Kat will depend on her three different gravity styles to get around. These include the original style from the first game with Lunar and Jupiter being the new abilities. Lunar increases Kat’s speed while making her lighter giving her the ability to jump higher, while Jupiter will make Kat feel heavy, giving her attacks more “Whoompf“. Simply flicking the touch pad will change up the styles on the fly. I found it incredibly hard to time and control the Lunar jumps. The controls felt extremely sensitive and I would find myself falling over the side of an object over and over. Thankfully the game restarts you fairly close to where you fell so you can get back up and try again.

The battle system is decent, but I was never floored. It is extremely quick and hectic but for the most part, it was hard to keep track of what was happening. I hardly ever felt overwhelmed and if I needed health I’d just flee the battle and search for some down the way. This wasn’t much of a problem as health was usually relatively close especially around big battles. I kept thinking to myself that this game would have made more sense with a rechargeable life vs finding and collecting health in a battle. It feels like the type of game where taking cover in a fight should restore your health. That might be an unpopular choice but I think it would make the battles far more interesting. Even a potion system would have been better. I hated accidently collecting health as it took away from the intensity of battle.

Enemies include Nevi, which are different forms of monsters which all have the same weaknesses. Aim for their eyes or shiny pink/orange bubbly parts. Those are the weak points. Enemy designs were interesting but they weren’t very memorable. You can also take on human soldiers who shoot rubber bullets and don’t provide much challenge. Their mechs can do some damage but they won’t be very hard to take down if you watch out for explosions.


The main missions and the overall story is pretty good. I love how the story weaves throughout anime cutscenes, graphical cut scenes, and comic book panels. The game is rich in characters with big personalities and I enjoyed interacting with most of them. I found myself doing a fair bit of laughing during side quest missions. The side missions range from fun to downright tedious. Finding some rich guy who’s hiding out from his servants was fun, watering some ladies trees not so much. There was a nice balance of missions though and will give the players plenty to do after the story is ended. There’s a lot of game to explore. The main missions really helped push the story, and I must say it wasn’t that confusing. Everything is explained quite nicely. Main quests usually involved mining, learning new skills and completing tombstone requests and fighting large scale battles. The mining was definitely not fun, but it works in the game as Kat is such a nice person and just wants to help where she can despite the mission being downright mundane. The action really gets going after a few hours, and I definitely suggest not giving up on it early. The more I played the more fun I had with it, but I couldn’t get a handle on the damn controls.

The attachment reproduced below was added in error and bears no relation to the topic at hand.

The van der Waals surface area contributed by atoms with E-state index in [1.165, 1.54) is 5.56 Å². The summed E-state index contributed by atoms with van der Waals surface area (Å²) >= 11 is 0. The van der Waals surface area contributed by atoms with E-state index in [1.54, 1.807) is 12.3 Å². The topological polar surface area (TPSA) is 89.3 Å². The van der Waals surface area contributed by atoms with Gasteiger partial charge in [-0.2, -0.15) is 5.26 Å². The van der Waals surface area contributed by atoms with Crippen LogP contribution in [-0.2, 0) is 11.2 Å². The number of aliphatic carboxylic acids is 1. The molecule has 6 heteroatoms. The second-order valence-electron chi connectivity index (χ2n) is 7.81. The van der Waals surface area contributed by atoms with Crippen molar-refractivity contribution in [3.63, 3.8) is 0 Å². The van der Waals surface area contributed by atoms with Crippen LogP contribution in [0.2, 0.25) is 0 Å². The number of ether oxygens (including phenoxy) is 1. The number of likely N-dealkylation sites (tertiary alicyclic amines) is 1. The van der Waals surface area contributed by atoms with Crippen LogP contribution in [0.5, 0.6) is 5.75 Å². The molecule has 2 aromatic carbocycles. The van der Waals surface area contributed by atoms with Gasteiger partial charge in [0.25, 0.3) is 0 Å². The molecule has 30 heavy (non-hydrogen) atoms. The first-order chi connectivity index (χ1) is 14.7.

I have plenty of side missions to still to complete but I’m not going rush back and finish them anytime soon. I’m genuinely interested in the further development of these characters and this world that’s been created because I think they are absolutely outstanding. If the combat system and camera controls got reworked, I’d be back in a moments notice. Otherwise, I’ll cross my fingers for an animated series featuring these wonderful characters.
 

Brock McLaughlin

Brock McLaughlin

Brock McLaughlin 🕹 🎮 Twitter @brockmclaughlin New Media (B)Rockstar. Blogger. Video Gamer. Podcaster at the Game Moose. UnBrocxer. Host/Producer at @comedygamers4u. Somewhat Charming.